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3 - Tuesday, February 17, 2015
HELMET A LIFESAVER
Roaming roo knocks out keen cyclist
Cyclist Darren Jones was knocked off his bike by a kangaroo while riding on the bike path which runs
parallel to Bindubi Street, Aranda.
Photo: Matt Bedford
Cycling in the bush capital might
sound like a serene way to
commute but Darren Jones is one of
a string of riders to have narrowly
survived collisions with kangaroos
The 45-year-old father was flung
off his bike when a kangaroo
jumped out and hit his front wheel
at 5.30am, before sunrise, on
"I remember hitting my head and
then it went black," he said.
"I must have skidded about six
I woke up on my back and
looking up at the sky I wondered
how long I'd been out."
The confident cyclist was
travelling close to 40km/h down the
steep section of road in Aranda.
It's part of his usual commute
four days a week from home in
Macquarie to work at the
Department of Defence in Russell.
Mr Jones said he had seen roos in
the area before, and knew there
were fence holes along the track,
but thought with extra lights on his
helmet and bicycle he would be
able to spot any wildlife.
"It was bad luck," he said. "I
always thought I would have time
to dodge, but the roo came out so
quickly there wasn't much I could
Blood weeping from his severe
grazes, Mr Jones scrambled off the
bike path and stood at the side of
Bindubi Street trying to flag down
a car to help. "A few people slowed
down but nobody stopped," he said.
Cranky and sore, he rolled slowly
downhill to Russell and spent the
day under medical observation. "I
just wanted bandages, but when I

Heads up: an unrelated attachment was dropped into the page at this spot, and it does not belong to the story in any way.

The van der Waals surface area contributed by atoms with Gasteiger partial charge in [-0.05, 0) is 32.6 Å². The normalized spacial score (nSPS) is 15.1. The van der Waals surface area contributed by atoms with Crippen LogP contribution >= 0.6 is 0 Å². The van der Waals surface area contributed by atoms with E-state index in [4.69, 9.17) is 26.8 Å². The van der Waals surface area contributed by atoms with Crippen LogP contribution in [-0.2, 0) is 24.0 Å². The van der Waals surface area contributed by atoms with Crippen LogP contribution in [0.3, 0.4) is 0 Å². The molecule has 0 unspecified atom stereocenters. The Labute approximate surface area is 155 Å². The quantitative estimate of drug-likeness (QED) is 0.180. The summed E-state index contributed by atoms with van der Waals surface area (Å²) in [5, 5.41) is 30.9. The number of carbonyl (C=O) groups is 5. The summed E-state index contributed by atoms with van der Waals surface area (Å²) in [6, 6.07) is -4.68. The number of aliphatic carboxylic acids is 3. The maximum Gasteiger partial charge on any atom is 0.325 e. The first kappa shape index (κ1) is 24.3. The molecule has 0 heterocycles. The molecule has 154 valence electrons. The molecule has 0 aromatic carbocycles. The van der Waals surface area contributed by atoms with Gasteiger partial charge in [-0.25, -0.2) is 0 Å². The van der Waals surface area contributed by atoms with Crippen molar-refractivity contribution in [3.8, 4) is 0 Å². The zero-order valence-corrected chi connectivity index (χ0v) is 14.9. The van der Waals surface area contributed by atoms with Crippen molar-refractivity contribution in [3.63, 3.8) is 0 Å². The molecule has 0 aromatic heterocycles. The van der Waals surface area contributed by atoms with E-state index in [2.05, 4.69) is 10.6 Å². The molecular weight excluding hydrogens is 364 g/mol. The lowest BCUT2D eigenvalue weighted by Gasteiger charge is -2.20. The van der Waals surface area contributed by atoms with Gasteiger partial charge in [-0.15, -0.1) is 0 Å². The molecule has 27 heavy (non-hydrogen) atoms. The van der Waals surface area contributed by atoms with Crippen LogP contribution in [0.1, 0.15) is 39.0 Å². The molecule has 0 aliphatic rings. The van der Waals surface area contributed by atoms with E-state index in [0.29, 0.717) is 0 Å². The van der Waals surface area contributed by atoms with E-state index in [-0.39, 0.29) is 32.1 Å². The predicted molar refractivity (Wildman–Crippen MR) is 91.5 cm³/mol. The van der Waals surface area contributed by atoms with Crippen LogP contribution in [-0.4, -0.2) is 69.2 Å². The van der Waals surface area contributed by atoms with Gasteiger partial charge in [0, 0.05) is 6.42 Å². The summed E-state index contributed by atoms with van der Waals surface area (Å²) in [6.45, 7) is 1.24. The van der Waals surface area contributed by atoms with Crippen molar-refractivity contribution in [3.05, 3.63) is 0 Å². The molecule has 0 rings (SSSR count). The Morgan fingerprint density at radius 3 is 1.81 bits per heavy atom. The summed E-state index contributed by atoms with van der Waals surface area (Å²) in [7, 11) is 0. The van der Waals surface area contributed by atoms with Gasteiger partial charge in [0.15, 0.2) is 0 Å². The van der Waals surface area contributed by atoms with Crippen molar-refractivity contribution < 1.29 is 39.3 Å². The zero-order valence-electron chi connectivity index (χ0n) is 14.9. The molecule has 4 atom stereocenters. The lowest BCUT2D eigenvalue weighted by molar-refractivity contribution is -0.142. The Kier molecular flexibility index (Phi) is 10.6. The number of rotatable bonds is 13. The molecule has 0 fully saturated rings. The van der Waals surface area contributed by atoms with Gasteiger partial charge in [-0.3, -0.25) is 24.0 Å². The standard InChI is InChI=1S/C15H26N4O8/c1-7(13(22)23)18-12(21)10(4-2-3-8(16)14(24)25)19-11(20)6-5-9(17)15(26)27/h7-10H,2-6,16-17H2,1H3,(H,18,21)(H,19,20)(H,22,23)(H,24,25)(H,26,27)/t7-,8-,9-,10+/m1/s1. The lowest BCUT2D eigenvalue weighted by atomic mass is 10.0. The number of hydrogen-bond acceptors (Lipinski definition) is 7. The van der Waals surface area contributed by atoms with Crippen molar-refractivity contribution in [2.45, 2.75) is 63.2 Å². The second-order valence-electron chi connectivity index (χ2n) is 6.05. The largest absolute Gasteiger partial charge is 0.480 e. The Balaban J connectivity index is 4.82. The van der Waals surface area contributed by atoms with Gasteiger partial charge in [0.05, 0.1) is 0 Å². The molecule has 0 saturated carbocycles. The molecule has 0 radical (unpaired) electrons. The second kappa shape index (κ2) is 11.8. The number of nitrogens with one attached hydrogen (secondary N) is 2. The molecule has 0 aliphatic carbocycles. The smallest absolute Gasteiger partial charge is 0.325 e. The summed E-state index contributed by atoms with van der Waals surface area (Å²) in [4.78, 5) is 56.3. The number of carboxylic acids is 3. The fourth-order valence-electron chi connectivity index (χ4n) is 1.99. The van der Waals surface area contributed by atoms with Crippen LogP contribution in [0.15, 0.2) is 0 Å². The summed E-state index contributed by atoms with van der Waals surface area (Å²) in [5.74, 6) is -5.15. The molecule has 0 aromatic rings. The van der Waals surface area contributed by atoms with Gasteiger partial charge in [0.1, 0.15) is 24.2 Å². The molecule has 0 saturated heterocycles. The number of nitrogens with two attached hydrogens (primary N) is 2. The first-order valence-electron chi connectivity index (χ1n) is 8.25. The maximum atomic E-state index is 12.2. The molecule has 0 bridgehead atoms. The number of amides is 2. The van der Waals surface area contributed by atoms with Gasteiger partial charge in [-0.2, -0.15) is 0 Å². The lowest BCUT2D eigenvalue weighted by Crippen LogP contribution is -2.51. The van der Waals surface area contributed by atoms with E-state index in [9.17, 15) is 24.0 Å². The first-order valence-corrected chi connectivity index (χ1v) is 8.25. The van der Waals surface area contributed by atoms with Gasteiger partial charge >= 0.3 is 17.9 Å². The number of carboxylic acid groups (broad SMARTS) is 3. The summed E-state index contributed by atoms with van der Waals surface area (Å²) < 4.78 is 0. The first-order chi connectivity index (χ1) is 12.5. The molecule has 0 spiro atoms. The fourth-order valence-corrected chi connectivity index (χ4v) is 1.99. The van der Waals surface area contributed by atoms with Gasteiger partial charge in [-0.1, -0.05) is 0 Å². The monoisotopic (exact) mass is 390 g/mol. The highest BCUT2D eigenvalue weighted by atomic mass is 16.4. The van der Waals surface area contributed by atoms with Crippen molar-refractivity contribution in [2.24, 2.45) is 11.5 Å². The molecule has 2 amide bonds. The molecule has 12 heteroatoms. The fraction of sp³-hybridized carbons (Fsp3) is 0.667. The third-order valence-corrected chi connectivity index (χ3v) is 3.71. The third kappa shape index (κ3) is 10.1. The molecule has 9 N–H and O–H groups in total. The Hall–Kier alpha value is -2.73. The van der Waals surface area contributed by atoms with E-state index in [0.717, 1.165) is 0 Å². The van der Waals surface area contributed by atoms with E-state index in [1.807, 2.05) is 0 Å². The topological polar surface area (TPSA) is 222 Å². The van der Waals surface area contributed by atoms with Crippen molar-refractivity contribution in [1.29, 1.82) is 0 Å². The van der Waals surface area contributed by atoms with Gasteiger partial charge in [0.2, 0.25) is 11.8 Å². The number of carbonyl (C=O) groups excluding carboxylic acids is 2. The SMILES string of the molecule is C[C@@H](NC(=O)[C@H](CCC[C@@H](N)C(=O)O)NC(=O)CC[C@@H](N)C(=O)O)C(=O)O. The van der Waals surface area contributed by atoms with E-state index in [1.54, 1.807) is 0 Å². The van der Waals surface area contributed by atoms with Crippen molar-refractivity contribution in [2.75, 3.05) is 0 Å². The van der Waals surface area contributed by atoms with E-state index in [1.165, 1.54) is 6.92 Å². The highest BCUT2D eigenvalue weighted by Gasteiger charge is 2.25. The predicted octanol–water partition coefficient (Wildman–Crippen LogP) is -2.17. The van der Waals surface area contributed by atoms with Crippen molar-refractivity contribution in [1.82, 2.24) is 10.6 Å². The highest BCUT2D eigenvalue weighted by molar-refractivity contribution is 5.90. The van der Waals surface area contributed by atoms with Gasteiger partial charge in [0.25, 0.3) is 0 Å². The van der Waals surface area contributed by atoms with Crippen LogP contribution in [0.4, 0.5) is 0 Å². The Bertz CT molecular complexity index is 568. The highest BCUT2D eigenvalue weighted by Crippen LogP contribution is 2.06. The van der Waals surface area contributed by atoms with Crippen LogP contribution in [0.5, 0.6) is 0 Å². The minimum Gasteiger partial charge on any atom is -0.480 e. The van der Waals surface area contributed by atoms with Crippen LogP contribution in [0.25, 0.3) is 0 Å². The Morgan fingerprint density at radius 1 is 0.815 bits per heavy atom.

went to medical they did some
scans and X-rays of my pelvis as
well as concussion tests." The
ordeal only kept Mr Jones off his
bike for a few days. But he said it
had made him realise how riders in
the region needed to take
precautions and be on higher alert.
"From now on I'll be riding in light
hours," he said.
"I see guys come past without
helmets, but if you get hit you can
do a lifetime of damage.
Hitting my head I would have
been cactus without the helmet."
CAPITAL METRO CORRIDOR
Dickson car park set to become bus interchange
Land acquisition along the Capital
Metro corridor is under way as a car
park in Dickson set to be
compulsorily acquired for a future
The ACT government has
indicated the land appeared to be
suitable as the Dickson bus
interchange was integral to the
Capital Metro project.
An ACT government
spokeswoman said an extension of
Cape Street to Northbourne Avenue
had been identified as a
requirement to allow buses to
circulate at the interchange.
"The interchange will also
consider integration with the future
light rail stops on Northbourne
Avenue and development sites
adjacent to the interchange,'' she
The interchange is a Territory
and Municipal Services capital
works project. The 3088-square-
metre parcel of land at the
intersection of Challis and Cape
streets in Dickson runs through to
"While the interchange will
integrate with the light rail network,
it is not part of the Capital Metro
scope and not considered a land
acquisition for light rail,'' an ACT
government spokeswoman said.
The spokeswoman said Capital
Metro Agency had not spent any
money on land acquisition in the
The next steps in the
development of the Dickson bus
interchange are for the land to be
formally acquired and for a design
plan to be developed, with an
opportunity for the community to
provide feedback,'' she said.
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Phone: 02 6258 2255
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